By Representatives Joan Lenes and Kate Webb
The budget process in this new biennium began with the recognition that we are in a new economic normal. Although short-term cuts and revenue changes had gotten us through previous recessions, it was clear that the gap between spending and revenue was continuing to grow. Long-term changes would be required. In January, the Speaker and leadership team shook up committee assignments, bringing in four new chairs and several new vice chairs, mixing and matching tri-partisan talents in new ways. These new teams were energized and productive.
Vermont was not alone in facing this new normal. Since the recession, revenue growth nationwide has slowed and federal funding for a number of important programs continues to shrink. Those on the political right wanted the gap closed only through cuts in spending. Those on the left wanted to close the gap only through new revenue. The bi-partisan House Appropriations Committee unanimously recognized that this year would require a bit of both. It also became clear that it would be ill advised to attempt to make all long-term structural changes in just one year. Future budgets will need to continue to trim away at this gap until closed. Expect another, but smaller gap next year.
The FY 2016 budget reflects a multiyear process to bring spending toward long-term sustainability. After four months of deliberation, the Legislature created a budget that closed the $113.2 million dollar gap with 50 percent coming from cuts, 28 percent in new revenue and fees, and 22 percent in one-time funds.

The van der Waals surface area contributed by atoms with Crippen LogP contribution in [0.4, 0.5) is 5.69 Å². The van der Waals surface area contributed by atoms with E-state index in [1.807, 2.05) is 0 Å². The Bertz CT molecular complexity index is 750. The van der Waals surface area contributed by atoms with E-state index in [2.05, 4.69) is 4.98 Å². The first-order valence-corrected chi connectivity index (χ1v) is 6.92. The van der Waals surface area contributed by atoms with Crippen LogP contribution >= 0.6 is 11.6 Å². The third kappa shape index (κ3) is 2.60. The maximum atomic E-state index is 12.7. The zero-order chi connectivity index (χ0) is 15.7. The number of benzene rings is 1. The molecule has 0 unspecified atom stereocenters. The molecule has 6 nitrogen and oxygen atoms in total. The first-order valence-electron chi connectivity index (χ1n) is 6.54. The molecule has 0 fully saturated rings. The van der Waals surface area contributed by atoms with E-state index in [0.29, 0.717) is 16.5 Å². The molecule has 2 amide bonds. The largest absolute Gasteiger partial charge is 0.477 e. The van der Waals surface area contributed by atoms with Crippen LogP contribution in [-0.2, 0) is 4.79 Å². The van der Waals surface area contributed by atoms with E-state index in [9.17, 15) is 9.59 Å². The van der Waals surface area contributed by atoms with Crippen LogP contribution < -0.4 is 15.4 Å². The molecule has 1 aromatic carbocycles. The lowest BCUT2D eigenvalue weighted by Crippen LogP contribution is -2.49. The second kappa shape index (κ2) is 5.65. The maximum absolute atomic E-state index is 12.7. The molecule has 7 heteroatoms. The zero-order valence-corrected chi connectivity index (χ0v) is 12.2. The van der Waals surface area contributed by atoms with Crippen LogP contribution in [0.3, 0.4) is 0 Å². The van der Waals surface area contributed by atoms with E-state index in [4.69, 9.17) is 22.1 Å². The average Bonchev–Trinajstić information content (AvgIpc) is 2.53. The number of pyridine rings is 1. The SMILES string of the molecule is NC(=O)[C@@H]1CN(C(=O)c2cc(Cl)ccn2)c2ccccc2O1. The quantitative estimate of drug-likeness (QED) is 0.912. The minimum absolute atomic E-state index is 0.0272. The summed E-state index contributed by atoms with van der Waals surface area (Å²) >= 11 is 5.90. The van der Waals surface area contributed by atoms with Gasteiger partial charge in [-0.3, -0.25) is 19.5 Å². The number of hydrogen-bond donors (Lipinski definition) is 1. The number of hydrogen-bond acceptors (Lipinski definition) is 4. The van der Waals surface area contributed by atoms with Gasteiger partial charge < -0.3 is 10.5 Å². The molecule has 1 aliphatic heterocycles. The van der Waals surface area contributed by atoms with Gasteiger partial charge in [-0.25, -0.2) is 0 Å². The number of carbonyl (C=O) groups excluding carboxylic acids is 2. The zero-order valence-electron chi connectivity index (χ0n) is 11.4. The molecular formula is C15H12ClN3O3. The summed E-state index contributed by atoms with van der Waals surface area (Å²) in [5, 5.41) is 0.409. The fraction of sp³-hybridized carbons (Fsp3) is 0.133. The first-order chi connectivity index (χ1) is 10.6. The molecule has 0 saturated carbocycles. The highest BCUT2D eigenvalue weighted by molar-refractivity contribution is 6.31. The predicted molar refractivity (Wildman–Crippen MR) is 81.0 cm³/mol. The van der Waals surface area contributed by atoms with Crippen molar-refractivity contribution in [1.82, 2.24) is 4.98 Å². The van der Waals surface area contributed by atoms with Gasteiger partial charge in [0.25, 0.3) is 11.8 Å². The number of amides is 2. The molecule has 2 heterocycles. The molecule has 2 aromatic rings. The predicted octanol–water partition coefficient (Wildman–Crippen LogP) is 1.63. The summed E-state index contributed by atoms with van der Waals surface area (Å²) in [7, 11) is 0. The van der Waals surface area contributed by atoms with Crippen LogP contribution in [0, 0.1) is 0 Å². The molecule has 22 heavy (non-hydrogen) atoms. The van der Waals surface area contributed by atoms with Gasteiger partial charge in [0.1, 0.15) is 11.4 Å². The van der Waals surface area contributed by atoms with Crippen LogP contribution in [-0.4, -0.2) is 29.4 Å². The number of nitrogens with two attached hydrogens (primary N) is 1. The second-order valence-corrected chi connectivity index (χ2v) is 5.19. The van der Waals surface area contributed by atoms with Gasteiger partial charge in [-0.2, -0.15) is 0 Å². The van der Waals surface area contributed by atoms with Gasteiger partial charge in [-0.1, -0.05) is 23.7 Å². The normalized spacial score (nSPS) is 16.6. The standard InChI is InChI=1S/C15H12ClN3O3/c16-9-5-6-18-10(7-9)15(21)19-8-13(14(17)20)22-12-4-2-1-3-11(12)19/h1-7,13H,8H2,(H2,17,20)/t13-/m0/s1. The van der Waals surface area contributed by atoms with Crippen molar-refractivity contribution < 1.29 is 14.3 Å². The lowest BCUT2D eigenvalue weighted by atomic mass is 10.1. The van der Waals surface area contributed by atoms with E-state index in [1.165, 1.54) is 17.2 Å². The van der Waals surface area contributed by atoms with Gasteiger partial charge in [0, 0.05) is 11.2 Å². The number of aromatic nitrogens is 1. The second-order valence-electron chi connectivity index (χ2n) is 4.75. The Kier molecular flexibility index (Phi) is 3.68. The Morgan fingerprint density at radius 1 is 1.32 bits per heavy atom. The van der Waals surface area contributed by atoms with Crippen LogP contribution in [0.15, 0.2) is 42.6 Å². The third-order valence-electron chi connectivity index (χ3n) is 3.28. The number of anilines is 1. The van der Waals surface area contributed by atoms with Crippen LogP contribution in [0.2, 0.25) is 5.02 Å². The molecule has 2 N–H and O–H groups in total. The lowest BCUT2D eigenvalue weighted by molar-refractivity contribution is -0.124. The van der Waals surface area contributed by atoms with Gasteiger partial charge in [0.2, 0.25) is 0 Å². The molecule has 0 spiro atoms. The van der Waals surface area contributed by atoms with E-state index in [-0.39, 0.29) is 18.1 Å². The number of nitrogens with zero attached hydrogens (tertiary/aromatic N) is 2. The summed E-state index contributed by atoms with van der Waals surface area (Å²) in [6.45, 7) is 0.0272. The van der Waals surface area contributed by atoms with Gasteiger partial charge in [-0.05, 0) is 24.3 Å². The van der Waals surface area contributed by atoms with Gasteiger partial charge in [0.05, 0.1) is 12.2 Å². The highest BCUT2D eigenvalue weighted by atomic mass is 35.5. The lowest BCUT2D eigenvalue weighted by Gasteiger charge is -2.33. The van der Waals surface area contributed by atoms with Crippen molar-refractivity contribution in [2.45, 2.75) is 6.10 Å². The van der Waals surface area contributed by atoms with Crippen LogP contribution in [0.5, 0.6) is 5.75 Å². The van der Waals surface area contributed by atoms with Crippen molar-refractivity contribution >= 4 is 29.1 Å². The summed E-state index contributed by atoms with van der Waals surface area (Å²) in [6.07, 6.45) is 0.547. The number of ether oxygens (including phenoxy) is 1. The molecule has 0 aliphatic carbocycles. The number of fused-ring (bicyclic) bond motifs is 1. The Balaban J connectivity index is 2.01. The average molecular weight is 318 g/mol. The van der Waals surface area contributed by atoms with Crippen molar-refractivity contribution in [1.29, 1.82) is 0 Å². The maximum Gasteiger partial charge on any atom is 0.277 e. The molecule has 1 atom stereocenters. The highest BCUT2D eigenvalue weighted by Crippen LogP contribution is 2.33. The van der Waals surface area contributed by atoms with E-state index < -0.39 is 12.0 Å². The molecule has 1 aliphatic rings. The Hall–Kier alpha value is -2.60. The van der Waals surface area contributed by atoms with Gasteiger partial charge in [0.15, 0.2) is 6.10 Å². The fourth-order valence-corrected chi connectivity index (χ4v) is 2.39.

The budget includes initiatives to support cost-cutting changes to the criminal justice system; proposes two commissions to consider public-private partnerships and improve information technology; promotes efficiencies in State buildings, fleet and general operations and improves grant administration.
The budget sets five goals for long-term change: 1) Set budgets at less than 100% of expected revenue. 2) Explore movement toward a 2-year budget. 3) Reduce use of one-time funds. 4) Increase the use of multiyear analysis of program costs. 5) Include key outcome and performance measures comprehensively across programs.
Revenue raised to address this gap came primarily from removing exemptions to current tax code. Changes to income taxes are as follows: 1) No changes to charitable donations or medical exemptions. 2) Property tax and mortgage deductions capped at $15,500 for single filers and $31,000 for joint. 3) As some filers end up paying no tax at all, a minimum 3% will be factored in for those making over $150,000. The bill removes the food tax exemption for soft drinks, making them subject to the sales tax. Purchases made from vending machines will be subject to a meals tax, factored in at the time of purchase.
Over the next two weeks, we will present legislation passed on water quality and environmental issues; education; economic development and health care. We can be reached during the off session as follows: email@example.com or firstname.lastname@example.org.